Apple Tim Cook's Coffee Auction: The Real Story, Kind of

There is a whole story behind the  coffee with Tim Cook auction on CharityBuzz, which coincidentally is creating a buzz (here, here and here) not seen since America discovered Nutella.

The thing is, we’ll never know it — the story, that is.

“There is a story, of course, about how (Apple CEO) Tim Cook got invovled with the RKF center,” CharityBuzz’s Glenda Felden said Thursday, referring to the Robert F. Kennedy Center for Justice & Human Rights, which will benefit from the truckloads of cash the auction will raise. “I’m not sure I have permission to share that story.”

Felden said she was seeking an OK from the RFK center, which could happen, and from Apple, which also could happen — when hell freezes over.

Apple don’t tell nothing to nobody. The company lives in a cone of silence that would put the CIA to shame.

No matter that the auction is burning up the blogosphere, seeing as some coffee fan had (by Thursday morning) bid $180,000 to have coffee with Cook at Apple’s Cupertino headquarters. (At that price, I’d sip my coffee nice and slow.)

Here’s what we do know: The auction item, which went up yesterday, already has attracted 52 bids. It was originally valued at $50,000, but how do you put a price on having a crappy cup of company cafeteria coffee in a CEO’s office? (I wonder if it’s served in Styrofoam cups?)

We also know that 180 grand is a real, real lot for a cup of coffee, even with the leader of the free economy. How over the top is $180,000 (with 20 days of bidding to go) for a CEO sitdown? Consider Elon Musk, who’s CEO of a bucketful of companies. A meeting with Musk is currently at $7,500 on CharityBuzz.

But, hey, it’s not a competition. (Can you imagine a couple of high-tech CEOs behaving competitively about something like who’s worth more?)

Speaking of which, also up for auction to benefit the RFK  is actor Robert De Niro ($2,000), Denver Broncos quarterback Peyton Manning ($5,250), Alec Baldwin ($2,000) and country singer Carrie Underwood ($500). (You can get them as a package deal for a fraction of what it will cost to meet Cook.)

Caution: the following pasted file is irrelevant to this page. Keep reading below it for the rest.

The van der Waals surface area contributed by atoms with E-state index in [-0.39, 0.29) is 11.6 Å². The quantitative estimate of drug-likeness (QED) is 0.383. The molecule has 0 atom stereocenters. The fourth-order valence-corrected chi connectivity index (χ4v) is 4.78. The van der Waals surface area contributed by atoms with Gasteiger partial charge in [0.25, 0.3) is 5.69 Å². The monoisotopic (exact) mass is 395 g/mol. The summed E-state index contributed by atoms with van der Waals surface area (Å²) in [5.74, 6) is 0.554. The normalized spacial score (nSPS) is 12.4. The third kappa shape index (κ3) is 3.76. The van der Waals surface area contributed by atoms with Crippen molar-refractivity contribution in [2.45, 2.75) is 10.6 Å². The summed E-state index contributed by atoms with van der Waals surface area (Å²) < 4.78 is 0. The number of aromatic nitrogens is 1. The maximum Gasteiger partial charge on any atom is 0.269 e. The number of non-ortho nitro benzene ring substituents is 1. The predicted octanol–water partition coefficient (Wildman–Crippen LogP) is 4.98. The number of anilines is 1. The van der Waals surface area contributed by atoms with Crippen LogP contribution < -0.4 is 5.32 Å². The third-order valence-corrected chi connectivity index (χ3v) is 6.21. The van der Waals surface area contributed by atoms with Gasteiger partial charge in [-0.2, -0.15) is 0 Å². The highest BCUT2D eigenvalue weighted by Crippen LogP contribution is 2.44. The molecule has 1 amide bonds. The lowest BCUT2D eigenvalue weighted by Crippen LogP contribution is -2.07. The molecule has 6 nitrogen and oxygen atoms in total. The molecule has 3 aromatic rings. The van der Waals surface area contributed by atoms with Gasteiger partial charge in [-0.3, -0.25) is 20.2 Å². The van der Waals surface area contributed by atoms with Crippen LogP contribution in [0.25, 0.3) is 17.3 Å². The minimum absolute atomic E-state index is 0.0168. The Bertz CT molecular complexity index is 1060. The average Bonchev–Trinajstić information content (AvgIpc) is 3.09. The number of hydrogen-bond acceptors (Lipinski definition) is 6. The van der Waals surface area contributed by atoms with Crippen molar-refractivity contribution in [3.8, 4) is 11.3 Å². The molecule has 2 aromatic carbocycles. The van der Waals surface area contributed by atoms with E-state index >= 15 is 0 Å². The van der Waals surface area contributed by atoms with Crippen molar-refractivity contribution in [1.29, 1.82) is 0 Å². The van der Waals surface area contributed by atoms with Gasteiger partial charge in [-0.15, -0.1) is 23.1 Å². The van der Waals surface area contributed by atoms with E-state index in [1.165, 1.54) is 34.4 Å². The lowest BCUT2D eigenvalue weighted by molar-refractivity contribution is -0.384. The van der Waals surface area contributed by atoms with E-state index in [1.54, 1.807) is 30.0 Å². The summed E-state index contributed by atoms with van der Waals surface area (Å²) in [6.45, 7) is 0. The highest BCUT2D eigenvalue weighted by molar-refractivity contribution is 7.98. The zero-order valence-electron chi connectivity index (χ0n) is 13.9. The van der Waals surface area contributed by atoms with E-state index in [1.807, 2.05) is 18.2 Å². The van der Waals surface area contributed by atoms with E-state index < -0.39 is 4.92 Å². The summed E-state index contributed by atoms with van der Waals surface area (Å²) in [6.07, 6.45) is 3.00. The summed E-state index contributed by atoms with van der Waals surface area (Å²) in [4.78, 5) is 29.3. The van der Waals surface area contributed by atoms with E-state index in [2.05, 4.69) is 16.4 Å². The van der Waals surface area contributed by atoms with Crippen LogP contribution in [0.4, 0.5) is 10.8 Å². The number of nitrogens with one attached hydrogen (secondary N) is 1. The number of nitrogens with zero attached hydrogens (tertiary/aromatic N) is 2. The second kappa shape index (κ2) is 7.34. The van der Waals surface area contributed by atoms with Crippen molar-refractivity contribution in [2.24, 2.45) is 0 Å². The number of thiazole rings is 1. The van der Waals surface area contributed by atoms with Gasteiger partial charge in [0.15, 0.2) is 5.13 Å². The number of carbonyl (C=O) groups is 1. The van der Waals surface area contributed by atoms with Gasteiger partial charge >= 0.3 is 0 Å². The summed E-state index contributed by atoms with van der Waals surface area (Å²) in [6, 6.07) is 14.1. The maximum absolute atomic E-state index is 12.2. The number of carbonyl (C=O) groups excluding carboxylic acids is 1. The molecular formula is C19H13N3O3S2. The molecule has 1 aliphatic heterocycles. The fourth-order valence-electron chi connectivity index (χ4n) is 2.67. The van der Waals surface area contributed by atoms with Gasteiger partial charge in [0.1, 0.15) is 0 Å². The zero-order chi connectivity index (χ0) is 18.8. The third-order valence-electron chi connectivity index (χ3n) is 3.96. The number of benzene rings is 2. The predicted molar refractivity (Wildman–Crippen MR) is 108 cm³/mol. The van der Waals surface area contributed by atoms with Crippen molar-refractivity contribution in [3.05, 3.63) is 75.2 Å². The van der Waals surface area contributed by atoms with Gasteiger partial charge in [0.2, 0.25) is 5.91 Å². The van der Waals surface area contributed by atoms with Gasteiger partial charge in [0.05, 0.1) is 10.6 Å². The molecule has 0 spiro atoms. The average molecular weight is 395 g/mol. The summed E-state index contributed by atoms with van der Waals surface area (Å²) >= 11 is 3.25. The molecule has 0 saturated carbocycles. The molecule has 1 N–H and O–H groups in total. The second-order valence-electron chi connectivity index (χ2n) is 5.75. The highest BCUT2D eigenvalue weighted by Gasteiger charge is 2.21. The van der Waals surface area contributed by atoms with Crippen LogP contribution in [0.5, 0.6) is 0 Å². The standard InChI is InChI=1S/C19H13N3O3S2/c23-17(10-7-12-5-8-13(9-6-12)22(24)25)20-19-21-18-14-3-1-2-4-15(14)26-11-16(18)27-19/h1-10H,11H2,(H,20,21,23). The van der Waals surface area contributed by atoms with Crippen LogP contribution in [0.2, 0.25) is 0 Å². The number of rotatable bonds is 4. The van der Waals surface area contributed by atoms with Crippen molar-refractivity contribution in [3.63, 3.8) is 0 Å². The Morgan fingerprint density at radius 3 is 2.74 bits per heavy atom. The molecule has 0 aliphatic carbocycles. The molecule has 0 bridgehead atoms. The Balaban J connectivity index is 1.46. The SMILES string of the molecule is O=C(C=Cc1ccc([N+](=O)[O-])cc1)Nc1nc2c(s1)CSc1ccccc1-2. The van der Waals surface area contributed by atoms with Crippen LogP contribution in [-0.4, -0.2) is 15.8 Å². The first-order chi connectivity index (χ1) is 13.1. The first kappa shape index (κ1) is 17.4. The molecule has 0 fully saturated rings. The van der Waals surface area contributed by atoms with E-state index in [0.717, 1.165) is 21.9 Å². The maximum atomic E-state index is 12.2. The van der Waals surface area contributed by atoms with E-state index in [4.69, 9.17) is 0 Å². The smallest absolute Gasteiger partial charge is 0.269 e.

So how did this whole thing come about? If history is a guide, chances are Ethel Kennedy, RFK’s widow, or some other center rep approached Cook and asked if he’d put himself up for sale.

“Each year we work closely with the center to craft these incredible auctions,” Felden said. “And because it’s Ethel Kennedy and (daughter and center president) Kerry Kennedy, and they have this stellar reputation, we get a lot of top celebrities and business leaders and politicians to support them.”

A cynic would say the charity auction provides a nice glow for Apple, which has come under harsh criticism for poor working conditions in its contractors’ factories in China. (The company also has been cheered recently for improvements there.) And given its super-secret culture, Apple doesn’t have to face questions about the connection.

Or  it could be that Cook just likes a good cup of coffee.

 

Mike Cassidy Mike Cassidy (173 Posts)

I write about the culture of Silicon Valley for the San Jose Mercury News.